The End - 2000 to 2009

Sh. Yasir Qadhi explains Ilmfest

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  • 15 Responses for "Sh. Yasir Qadhi explains Ilmfest"

    1. PakistaniMD September 9th, 2009 at 4:56 pm

      Interesting! I just hope they can make it accessible to all people of knowledge, not just young students.
      Though why is Al Mahrib planning a University? That would cause competition w/ the upcoming Zaytuna College.

    2. Muslimah September 10th, 2009 at 8:16 pm

      Lol, it’s obvious that Zaytuna and Al-Maghrib University would be on two totally opposite ends in terms of methodology and ideals. It wouldn’t just be competition but a huge confusion for the average Muslim.

    3. Truth Speaker September 10th, 2009 at 9:03 pm

      @Muslima – Why would it be a confusion for the average Muslim? Salafis can study at al-Maghrib and Sufis (for lack of a better word) can study at Zaytuna. Everyone in the middle could care less.

    4. PakistaniMD September 10th, 2009 at 10:31 pm

      @Muslima

      Never noticed that distinction. Though I doubt that most Al Maghrib Students are Salafi. The majority of Sunnis are not salafi, but regular sunnis (can’t find a better word).

      I agree w/ Truth Seeker… if Al Maghrib is really Salafi, then this will cause confusion and name-calling.

    5. Truth Speaker September 11th, 2009 at 9:06 am

      @Pakistani Daktar Sahab – there is no doubt that al-Maghrib is Salafi.

    6. Muslimah September 11th, 2009 at 9:56 am

      @ Truth Speaker- it’s the people in the middle I’m talking about. It’s not that they don’t care, it’s that they may not be knowledgable enough to make a distinction of being a Salafi or a Sufi and simply just want to benefit from Islamic Knowledge. That’s when you get two universities based on completely different ideologies both preaching what they consider to be the Sirtaul Mustaqeem. For the average person, both seem okay…but no, both aren’t okay. Depending on what you believe in (Sufi or Salafi), you’ll be on two polar opposites about most issues. So what is this average Muslim to do then but to be confused?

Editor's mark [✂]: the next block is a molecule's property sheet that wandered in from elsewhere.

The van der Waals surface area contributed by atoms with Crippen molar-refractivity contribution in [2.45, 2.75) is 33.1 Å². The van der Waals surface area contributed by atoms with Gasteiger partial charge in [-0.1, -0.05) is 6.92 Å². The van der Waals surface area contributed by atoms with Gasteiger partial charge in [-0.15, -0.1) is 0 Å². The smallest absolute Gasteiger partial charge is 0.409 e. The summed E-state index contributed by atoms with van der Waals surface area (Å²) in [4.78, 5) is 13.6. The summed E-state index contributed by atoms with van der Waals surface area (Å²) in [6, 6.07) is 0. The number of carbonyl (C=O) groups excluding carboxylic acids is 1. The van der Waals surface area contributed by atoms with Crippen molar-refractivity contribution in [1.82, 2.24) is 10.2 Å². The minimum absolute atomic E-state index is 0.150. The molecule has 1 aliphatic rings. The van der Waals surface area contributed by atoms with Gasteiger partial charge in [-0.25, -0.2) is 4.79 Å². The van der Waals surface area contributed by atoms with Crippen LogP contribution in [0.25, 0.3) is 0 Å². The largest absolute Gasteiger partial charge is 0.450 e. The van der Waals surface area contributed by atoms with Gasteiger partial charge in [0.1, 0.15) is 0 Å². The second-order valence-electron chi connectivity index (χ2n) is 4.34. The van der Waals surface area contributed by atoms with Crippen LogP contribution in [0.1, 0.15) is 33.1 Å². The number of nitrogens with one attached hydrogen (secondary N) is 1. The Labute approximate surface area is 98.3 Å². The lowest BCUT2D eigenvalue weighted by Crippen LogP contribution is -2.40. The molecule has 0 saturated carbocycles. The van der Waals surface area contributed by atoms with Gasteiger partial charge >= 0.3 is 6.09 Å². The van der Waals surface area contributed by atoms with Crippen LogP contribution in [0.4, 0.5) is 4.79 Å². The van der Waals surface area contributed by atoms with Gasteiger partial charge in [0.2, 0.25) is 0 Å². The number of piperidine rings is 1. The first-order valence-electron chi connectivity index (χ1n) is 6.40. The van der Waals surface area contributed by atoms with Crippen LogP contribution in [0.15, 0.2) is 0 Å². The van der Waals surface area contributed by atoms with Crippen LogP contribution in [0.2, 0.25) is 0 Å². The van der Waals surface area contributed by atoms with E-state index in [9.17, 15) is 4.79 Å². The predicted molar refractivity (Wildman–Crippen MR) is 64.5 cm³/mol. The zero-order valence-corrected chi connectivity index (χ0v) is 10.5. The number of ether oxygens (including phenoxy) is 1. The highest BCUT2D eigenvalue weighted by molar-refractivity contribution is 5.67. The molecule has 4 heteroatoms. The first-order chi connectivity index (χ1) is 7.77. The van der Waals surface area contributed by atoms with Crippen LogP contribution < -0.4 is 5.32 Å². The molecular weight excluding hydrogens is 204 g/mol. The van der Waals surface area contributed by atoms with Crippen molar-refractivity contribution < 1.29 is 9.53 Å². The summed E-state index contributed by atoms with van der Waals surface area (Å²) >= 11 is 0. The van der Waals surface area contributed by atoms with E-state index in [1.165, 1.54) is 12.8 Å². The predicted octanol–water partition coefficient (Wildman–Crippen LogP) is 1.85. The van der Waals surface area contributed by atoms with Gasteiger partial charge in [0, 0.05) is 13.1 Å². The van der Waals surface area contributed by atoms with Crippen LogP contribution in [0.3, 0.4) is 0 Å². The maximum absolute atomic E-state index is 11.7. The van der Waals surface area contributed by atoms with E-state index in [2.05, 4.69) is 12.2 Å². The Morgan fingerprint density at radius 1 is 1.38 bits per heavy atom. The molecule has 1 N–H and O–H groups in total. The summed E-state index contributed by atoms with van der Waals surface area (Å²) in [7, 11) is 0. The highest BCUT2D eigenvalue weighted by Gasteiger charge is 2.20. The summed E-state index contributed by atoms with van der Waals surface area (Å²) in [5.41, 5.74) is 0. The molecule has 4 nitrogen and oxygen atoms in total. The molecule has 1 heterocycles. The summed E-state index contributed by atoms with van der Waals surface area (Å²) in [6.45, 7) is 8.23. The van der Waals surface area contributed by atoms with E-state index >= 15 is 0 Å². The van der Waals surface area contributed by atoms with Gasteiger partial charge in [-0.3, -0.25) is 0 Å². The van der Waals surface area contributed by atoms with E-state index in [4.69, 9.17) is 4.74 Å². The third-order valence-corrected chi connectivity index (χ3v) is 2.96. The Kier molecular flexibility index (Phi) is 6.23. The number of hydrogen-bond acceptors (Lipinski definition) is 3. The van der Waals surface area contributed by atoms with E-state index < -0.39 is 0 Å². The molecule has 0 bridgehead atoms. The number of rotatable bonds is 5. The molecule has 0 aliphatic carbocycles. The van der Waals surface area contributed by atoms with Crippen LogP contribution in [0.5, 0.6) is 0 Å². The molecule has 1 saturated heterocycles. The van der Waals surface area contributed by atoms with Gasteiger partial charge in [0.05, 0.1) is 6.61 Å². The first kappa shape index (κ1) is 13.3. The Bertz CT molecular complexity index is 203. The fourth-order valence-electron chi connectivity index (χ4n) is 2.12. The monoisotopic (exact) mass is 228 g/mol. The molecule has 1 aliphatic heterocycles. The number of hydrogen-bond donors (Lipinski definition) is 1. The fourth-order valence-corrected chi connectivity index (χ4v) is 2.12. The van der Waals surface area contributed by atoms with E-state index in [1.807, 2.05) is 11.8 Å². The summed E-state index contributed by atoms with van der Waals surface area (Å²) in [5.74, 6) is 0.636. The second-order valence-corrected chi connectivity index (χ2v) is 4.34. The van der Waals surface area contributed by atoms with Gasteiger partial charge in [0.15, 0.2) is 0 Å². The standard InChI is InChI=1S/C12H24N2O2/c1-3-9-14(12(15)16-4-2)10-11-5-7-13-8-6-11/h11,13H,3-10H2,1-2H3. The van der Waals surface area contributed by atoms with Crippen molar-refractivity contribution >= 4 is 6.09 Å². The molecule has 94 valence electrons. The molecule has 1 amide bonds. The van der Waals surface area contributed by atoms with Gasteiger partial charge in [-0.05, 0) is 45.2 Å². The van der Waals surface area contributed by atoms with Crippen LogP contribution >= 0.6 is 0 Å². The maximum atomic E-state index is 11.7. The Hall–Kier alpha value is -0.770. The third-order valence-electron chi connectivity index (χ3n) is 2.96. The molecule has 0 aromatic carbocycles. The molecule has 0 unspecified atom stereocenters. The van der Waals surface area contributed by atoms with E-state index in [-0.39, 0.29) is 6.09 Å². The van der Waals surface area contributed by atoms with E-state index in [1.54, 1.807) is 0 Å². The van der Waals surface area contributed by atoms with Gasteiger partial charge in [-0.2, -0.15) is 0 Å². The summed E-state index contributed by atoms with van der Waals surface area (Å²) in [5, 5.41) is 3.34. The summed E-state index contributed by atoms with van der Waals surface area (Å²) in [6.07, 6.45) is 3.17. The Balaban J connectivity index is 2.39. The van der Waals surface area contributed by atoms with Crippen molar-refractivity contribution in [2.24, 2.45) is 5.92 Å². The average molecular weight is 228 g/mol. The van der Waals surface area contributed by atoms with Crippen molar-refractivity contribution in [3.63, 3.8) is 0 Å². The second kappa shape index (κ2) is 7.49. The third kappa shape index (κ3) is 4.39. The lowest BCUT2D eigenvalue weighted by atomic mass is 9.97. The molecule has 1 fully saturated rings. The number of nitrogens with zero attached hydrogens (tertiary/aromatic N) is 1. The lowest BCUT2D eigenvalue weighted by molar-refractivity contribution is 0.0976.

Zaytuna and Al-Maghrib would be competition no doubt to captivate the average person into becoming either a Salafi or Sufi.

    7. fa September 11th, 2009 at 11:39 am

      well im neither salafi nor im sufi. so its for sure i would never associate myself with a sufi institute. so almaghrib is the way for me. and i listen to almaghrib institutors. they are not salafis. they are upon the sunnah. thats it

    8. PakistaniMD September 11th, 2009 at 4:21 pm

      After looking at the Zaytuna College site, I think there not as ‘Sufi’ as some claim they are. They seem to be very tranditional, w/ basic Sunni thoughts. It might have some Sufi leanings, but I think the site dispels the idea that it will be a ‘Sufi’ Institute.

      http://www.zaytunacollege.org/

    9. The Ghazzali Blogger September 13th, 2009 at 3:51 pm

      Al-Maghrib is a long way from becoming an accredited university. They don’t even have a building. I believe theyll remain a seminary for a long time. But give credit via their seminaries. They even said that they want Al-maghrib to be recognized on itz own merit. So they arent trying to become an OFFICIAL university that gives a degree. They said so in their forums on what their plans are. Can’t find it.

    10. mujahid talib muhammad April 19th, 2010 at 11:00 am

      I am not happy in my current marriage, i am married to a non-muslim and it is not working. how do i get out and find me a true muslimah

    11. Alyssa A. Lappen » Blog Archives » The Ground Zero Mosque Developer: Muslim Brotherhood Roots, Radical Dreams May 14th, 2010 at 4:18 pm

      [...] invited such liberal Muslims as Irshad Manji and Mona Eltahawy. But he also hosted radicals like Yasir Qadhi — a favorite speaker at conferences of the Muslim Brotherhood’s Islamic Society of North [...]

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      [...] as Irshad Manji and Mona Eltahawy. However Muslim Leaders of Tomorrow also includes radicals like Yasir Qadhi, a favorite speaker at conferences of the Muslim Brotherhood’s Islamic Society of North America [...]

    13. The Ground Zero Mosque Developer: Muslim Brotherhood Roots, Radical Dreams » Conservative Watch News May 15th, 2010 at 9:37 pm

      [...] invited such liberal Muslims as Irshad Manji and Mona Eltahawy. But he also hosted radicals like Yasir Qadhi — a favorite speaker at conferences of the Muslim Brotherhood’s Islamic Society of North [...]

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